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CCS sets up Network Services framework



Replacement for PSN and telephony procurement frameworks is due to go live in August

The Crown Commercial Commercial Service (CCS) has confirmed it has the contracts in place for a new Network Services procurement framework to replace a clutch of existing frameworks around the Public Services Network (PSN).

Contrary to some earlier reports, the framework is not yet fully live but will available for customers to use in August, a spokesperson told UKAuthority.

The CCS said Network Services has been designed to a provide a simpler way in to procuring network and telecommunications services, replacing the PSN Services, PSN Connectivity and Telephony Services agreements.

Although full details of the agreement are not yet available, the CCS said its multiple lot and supplier structure will provide public sector customers with more flexibility and choice, with options including direct award through an online catalogue or further competition. It claimed the move can provide savings in excess of £50 million for the public sector.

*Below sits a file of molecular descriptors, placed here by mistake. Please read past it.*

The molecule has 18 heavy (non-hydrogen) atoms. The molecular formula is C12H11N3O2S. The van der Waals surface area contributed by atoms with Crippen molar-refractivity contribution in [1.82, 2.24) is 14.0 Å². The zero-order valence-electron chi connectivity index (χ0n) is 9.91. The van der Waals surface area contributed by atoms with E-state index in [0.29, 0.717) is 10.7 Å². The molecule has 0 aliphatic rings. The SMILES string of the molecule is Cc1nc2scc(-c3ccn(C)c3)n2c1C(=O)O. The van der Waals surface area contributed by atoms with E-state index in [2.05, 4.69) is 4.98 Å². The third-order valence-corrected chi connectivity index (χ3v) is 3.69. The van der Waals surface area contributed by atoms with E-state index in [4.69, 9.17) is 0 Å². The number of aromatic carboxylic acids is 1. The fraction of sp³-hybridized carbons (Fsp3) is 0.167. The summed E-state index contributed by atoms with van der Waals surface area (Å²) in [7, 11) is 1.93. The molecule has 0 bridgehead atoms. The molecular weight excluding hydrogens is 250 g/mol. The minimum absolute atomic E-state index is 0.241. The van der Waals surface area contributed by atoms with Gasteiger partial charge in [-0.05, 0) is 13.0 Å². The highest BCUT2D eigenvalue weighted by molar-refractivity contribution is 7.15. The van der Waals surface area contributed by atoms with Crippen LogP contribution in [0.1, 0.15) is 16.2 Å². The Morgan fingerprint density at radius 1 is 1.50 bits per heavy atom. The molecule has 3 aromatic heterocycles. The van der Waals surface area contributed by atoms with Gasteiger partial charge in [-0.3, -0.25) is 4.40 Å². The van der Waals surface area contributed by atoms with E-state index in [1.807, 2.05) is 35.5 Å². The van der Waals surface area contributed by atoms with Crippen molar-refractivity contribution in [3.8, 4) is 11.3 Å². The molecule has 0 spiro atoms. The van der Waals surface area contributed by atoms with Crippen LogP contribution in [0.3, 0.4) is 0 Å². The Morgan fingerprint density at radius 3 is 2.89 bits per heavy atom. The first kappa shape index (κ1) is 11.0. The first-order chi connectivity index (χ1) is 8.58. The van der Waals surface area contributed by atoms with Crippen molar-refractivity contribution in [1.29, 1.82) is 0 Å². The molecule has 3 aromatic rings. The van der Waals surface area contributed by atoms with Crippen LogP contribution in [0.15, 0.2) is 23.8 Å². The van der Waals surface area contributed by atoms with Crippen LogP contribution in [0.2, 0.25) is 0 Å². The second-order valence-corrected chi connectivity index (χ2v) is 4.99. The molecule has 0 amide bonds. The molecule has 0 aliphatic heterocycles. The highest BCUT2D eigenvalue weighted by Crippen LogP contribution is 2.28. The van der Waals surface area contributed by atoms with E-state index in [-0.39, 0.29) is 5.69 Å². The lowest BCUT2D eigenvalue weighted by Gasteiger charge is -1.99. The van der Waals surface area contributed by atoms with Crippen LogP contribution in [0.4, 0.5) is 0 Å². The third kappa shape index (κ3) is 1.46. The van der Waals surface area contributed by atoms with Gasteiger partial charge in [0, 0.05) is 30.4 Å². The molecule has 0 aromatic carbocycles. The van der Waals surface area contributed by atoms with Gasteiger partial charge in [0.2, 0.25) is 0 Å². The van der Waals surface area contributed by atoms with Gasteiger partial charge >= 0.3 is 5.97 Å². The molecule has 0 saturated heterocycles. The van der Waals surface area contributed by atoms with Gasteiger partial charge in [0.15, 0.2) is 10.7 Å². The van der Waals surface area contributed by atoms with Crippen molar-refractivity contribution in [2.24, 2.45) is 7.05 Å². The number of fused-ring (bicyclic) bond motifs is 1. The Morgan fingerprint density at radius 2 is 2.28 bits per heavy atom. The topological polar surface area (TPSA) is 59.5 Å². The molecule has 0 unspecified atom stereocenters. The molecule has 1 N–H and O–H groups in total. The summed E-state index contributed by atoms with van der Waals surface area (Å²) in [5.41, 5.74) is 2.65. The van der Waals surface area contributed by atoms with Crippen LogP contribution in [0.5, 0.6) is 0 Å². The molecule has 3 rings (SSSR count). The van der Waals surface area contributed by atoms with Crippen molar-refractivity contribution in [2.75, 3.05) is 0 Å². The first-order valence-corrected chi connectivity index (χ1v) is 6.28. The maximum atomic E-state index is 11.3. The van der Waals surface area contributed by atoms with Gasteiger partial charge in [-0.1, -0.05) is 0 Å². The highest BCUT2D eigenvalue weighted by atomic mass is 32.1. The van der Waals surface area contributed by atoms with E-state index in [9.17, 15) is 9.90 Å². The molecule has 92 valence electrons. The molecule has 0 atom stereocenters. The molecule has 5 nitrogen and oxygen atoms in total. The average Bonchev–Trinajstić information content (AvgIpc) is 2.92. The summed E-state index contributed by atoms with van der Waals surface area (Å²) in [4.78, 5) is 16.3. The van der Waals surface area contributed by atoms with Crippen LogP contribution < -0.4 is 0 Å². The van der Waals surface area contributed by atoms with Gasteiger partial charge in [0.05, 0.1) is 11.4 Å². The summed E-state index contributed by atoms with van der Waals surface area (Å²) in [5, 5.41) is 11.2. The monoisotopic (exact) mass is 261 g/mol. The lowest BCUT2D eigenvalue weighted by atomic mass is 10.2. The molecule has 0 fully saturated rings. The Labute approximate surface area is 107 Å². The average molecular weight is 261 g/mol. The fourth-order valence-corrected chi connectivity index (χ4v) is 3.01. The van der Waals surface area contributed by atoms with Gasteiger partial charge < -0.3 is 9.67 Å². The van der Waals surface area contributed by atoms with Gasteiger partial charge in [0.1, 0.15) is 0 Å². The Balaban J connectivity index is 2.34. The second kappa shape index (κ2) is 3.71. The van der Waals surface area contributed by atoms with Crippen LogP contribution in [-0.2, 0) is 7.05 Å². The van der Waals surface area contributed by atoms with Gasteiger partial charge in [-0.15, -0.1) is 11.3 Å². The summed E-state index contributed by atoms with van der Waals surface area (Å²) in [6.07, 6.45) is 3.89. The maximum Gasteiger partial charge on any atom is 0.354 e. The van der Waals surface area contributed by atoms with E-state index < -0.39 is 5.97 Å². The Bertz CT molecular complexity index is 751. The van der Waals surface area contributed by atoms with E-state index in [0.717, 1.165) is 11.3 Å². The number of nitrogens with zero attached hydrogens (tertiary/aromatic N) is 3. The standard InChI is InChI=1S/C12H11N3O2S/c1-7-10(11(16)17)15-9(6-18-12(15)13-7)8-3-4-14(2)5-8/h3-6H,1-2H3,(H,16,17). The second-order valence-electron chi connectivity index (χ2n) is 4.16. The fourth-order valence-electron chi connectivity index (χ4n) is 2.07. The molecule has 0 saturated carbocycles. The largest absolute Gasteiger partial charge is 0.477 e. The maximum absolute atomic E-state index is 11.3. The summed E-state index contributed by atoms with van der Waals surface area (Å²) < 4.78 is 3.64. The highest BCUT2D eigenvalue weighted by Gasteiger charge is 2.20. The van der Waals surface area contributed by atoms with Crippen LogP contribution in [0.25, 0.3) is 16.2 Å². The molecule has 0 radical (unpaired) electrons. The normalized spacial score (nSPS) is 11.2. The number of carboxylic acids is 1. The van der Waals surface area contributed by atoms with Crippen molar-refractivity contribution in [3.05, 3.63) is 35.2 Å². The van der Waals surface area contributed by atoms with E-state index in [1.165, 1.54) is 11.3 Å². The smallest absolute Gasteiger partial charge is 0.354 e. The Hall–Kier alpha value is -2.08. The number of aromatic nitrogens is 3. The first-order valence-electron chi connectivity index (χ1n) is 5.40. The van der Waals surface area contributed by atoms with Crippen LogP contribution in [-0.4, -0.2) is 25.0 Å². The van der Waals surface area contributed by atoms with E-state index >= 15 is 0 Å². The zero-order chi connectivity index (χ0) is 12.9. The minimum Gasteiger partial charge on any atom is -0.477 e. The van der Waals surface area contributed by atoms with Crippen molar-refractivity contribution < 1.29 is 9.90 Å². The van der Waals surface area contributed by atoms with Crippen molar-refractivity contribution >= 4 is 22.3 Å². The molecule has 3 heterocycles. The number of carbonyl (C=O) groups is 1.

The 10 lots are for services around data access, local connectivity, traditional telephony, IP telephony, mobile voice and data, paging, video conferencing, audio conferencing and integrated communications.

Inopsis, the association of suppliers to the PSN, said one of the key changes has been to structure the procurement lots into core products, accounting for rthe bulk of the revenue and supplementary products, which would be optional for suppliers. This has been seen as a way of encouraging more small and medisum sized businesses to become involved.

Ian Fishwick, commercial director of Inopsis, said: "Previously, the most common reason for SMEs not bidding was the requirement that they should be able to supply all products needed, no matter how little revenue would be spent on them. The longer the list of products; the more likely that an SME couldn’t supply at least one of them.”

The CCS also emphasised that 31% of the 61 suppliers on the agreement are small or medium sized businesses, with more than 20% believed to be new to government agreements.

Compilation of the framework has been subject to a number of delays over recent months, as the CCS has had to deal with a high number of clarification questions from suppliers: there had been complaints that the questionnaire they were required to answer was over-complicated.

Image: Rozszerzonej Gwiazdy, public domain



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